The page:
“We are grateful to Wells Fargo for its generous support of the Indian Pueblo Entrepreneur Complex, which is part of our mission to provide economic opportunities to Pueblo and local communities,” said Monique Fragua, Chief Operating Officer of the Indian Pueblo Cultural Center and Indian Pueblos Marketing Inc. (IPCC/IPMI). “This grant will help make our vision a reality by supporting our effort to help Native entrepreneurs pursue and achieve economic self-sufficiency and stability. We are excited to build this innovative community space where entrepreneurs can create in a way that is inspirational, educational and sustainable.”

The IPCC continually provides exciting new exhibitions in the museum and preserves the quality of our permanent exhibition, “We Are of This Place: The Pueblo Story.” Funds from the Albuquerque Community Foundation help the IPCC pay for programming curated to help visitors gain a deeper understanding of the Pueblo people.

As part of its commitment to supporting economic opportunity and upward mobility, Bank of America is proud to support the IPCC’s Indian Pueblo Kitchen to Facilitate Career-Ready Natives program. This initiative has been designed to assist Pueblo and Urban Native Americans acquire the skills and training necessary to find fulfilling, stable jobs.

United Way of Central New Mexico Logo

The United Way of Central New Mexico is proud to support the Indian Pueblo Kitchen, which will expand into a teaching kitchen while still serving breakfast and lunch to Cultural Center staff and visitors. IPK will provide exciting opportunities for students to learn Indigenous cooking techniques and restaurant operations and management in an engaging, collaborative environment—preparing them for a future in the hospitality industry.

The Indian Pueblo Cultural Center’s Library & Archives is the only special collections research library devoted to preserving the history and culture of Pueblo people. A generous grant from the American Library Association will allow the library to hire back staff, upgrade computers that are ten years old, and purchase new books and other resources for the community. 

City of Albuquerque and Urban Trust Fund Logos

IPPC leadership believes that exposing New Mexicans to Pueblo history and culture is vital to preserving Pueblo communities for the next generations.

City of Albuquerque and the Urban Enhancement Trust Fund is helping IPCC do just that by supporting ‘Stories by the Fireside’ programming and our weekly dance performances. Each weekend, dance groups from different pueblos come to the cultural center to demonstrate dances passed down through the ages.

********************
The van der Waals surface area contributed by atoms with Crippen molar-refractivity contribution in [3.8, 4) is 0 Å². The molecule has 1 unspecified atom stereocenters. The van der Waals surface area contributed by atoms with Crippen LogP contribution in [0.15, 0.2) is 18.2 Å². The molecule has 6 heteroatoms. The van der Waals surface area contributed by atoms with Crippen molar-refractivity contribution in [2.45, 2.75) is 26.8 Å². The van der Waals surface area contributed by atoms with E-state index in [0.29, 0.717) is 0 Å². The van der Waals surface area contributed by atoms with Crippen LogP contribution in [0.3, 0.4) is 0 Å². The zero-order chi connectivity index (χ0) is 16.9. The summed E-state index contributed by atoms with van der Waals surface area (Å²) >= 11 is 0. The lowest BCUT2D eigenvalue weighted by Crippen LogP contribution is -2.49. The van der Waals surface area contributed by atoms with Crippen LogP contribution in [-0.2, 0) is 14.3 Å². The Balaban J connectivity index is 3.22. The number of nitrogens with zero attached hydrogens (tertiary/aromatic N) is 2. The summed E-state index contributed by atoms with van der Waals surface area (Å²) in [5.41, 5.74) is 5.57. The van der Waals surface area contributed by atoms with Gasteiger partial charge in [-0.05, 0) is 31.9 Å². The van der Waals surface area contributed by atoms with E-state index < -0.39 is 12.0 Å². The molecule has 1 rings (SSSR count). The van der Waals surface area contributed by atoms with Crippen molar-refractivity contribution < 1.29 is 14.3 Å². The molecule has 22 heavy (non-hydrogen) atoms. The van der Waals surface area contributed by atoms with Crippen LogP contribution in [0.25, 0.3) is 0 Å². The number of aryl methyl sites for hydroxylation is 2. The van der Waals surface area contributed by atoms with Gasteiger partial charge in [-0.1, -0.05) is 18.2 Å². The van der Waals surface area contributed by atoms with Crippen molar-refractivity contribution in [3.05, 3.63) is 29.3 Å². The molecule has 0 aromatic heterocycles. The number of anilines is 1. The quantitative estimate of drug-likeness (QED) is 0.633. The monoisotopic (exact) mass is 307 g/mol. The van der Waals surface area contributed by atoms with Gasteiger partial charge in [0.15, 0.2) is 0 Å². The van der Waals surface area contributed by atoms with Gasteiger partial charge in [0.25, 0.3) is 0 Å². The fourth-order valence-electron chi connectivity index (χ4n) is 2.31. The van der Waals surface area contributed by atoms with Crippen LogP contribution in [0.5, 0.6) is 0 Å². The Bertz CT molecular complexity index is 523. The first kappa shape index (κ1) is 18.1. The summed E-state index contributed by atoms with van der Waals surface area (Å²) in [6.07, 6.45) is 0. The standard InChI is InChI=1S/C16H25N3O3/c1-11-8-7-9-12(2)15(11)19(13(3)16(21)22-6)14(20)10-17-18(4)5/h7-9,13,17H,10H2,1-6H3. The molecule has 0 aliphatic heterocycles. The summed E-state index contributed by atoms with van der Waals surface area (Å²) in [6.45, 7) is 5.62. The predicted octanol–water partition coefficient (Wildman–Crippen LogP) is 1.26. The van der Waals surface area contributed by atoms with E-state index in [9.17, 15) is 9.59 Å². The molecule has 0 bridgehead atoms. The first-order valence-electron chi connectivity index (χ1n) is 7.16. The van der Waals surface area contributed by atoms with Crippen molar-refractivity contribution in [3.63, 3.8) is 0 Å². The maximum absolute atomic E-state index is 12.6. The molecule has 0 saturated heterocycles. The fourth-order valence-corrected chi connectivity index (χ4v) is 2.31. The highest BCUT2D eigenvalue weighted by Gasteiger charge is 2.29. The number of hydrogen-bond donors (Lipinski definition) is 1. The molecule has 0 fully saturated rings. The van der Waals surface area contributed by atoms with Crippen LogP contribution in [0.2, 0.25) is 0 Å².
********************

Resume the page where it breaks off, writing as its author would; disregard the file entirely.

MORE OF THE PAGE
Economic Development AdministrationConstruction of the Indian Pueblo Opportunity Center was undertaken with the support of EDA.

The W.K. Kellogg Foundation has supported the Indian Pueblo Culture Center to challenge racial inequities and improve the well-being of Pueblo Native American children and their families by supporting leadership development and engagement, advocacy, self-organizing, data sovereignty and other programmatic priorities by the All Pueblo Council of Governors.

Partial Funding provided by the Colorado Plateau Foundation supports food security through sustainable community-based agriculture. Funding given to the IPCC will provide food-based training and support to Pueblo entrepreneurs.

Native American Agriculture Fund (NAAF)

One of IPCC’s recent initiatives is supporting Pueblo farmers. The Native American Agricultural Fund is providing support to advance technical assistance to agricultural workers through the Entrepreneur Complex, which will open this year.

The funding will pay for staff to provide training and programming. The funding will also allow for staff in the IPCC’s Resilience Garden. The program teaches both traditional and modern growing techniques.

The Indian Pueblo Cultural Center is a 501(c)(3) non-profit organization and depends on the generosity of donors, members, and volunteers to advance our mission. For more information, click here.